February is Black History Month and currently there are some wonderful kidlit blogs highlighting African American authors and books featuring African American protagonists, such as Lee and Low's Black History Month Giveaway and The Brown Bookshelf. Here at the YA Highway, we thought it would be fun to take a look into the future and spotlight African American YA authors who have debut novels forthcoming. Today, we are so pleased to introduce our very own Sumayyah Daud! Her debut novel, BEGIN AGAIN, will be published by Dutton in 2014.
About the author: Sumayyah is an English literature student (of the medieval and early
modern variety). She lives in the first and most relevant district and
when she isn't studying or writing, she's attending to her cylon storm
trooping duties. She also plans to one day own a hairless cat named
About the book: BEGIN AGAIN is about a
seventeen-year-old girl trapped inside a pseudo-reality of her own
making, trying to discover what secrets she has locked inside her own
mind, before it’s too late.
1. What books did you read when you were a teenager?
Weirdly enough, lots and lots of mystery (I have an entire shelf of Mary Higgins Clark hardbacks), and not so weirdly, I read a ton of fantasy (both high/epic and urban). There was an entire year where the only things I checked out from the library were Robert Jordan's Wheel of Time series and Laurell K. Hamilton's Anita Blake, Vampire Hunter series. I also loved Sara Douglass and basically any high fantasy series put out by Tor Fantasy was one I got my hands on. I, strangely enough, don't think I read a ton of YA as a young adult -- I double checked my shelves and all the YA I own I bought in recent years.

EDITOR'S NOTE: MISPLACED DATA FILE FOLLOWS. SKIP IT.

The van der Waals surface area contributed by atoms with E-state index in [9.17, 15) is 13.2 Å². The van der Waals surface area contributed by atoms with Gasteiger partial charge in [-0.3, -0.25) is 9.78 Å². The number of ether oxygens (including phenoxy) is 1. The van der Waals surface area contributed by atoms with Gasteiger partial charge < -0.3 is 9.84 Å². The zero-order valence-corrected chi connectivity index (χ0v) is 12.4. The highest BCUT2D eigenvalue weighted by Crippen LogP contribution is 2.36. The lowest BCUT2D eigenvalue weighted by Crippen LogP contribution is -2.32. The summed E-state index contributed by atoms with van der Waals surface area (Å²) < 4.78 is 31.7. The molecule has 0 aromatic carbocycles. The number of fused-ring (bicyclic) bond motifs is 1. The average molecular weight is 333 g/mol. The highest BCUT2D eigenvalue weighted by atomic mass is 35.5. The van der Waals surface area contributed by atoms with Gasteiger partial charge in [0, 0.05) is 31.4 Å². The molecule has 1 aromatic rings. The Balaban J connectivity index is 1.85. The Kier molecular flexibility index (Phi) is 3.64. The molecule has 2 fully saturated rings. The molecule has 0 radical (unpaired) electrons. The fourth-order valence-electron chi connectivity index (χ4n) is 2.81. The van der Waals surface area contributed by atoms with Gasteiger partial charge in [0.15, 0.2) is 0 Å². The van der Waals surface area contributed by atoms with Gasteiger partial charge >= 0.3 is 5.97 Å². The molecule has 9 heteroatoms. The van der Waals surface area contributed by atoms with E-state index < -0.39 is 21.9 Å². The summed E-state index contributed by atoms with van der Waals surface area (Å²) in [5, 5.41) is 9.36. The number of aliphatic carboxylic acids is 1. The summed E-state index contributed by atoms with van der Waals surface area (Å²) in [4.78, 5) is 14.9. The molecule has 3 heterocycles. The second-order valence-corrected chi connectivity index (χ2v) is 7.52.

2. Can you tell us anything about the main character in BEGIN AGAIN?
Absolutely -- Kiran doesn't have a last name, she's a computer scientist, and she likes to draw architecture.
3. What advice would you give to aspiring writers?
Be patient. Be very, very patient. Publishing is a slow business and things take time. Also! Make friends. That sounds equally silly and self evident, but having wonderful people looking out for you in this business is crucial -- we're such a behind the scenes industry it's easy to get blindsided by things.
4. What 3 words would you use to describe the publishing journey so far?
Strange, rewarding, and mine.
5. Are there any African American authors who have influenced your writing?
John Steptoe! He wrote folk tales but Mufaro's Beautiful Daughters continues to be one of those shining moments in my childhood where I got my own Disney princess that looked like me and was wonderful and kind and lovely. It's one of those shining picture books that reminds me why I should be writing. And most recently (I feel like I've been saying this a ton in every venue, but only because it's true!) N. K. Jemisin, the author of A Hundred Thousand Kingdoms -- she writes brilliant, complex fantasy with amazing main characters (Yeine continues to be one of my all time favorite characters bar none). I found her books in a time in my life where I had to make a decision whether I wanted to make writing into a profession or continue on with it as a hobby (hint: I decided to make it my profession).
Thank you so much, Sumayyah!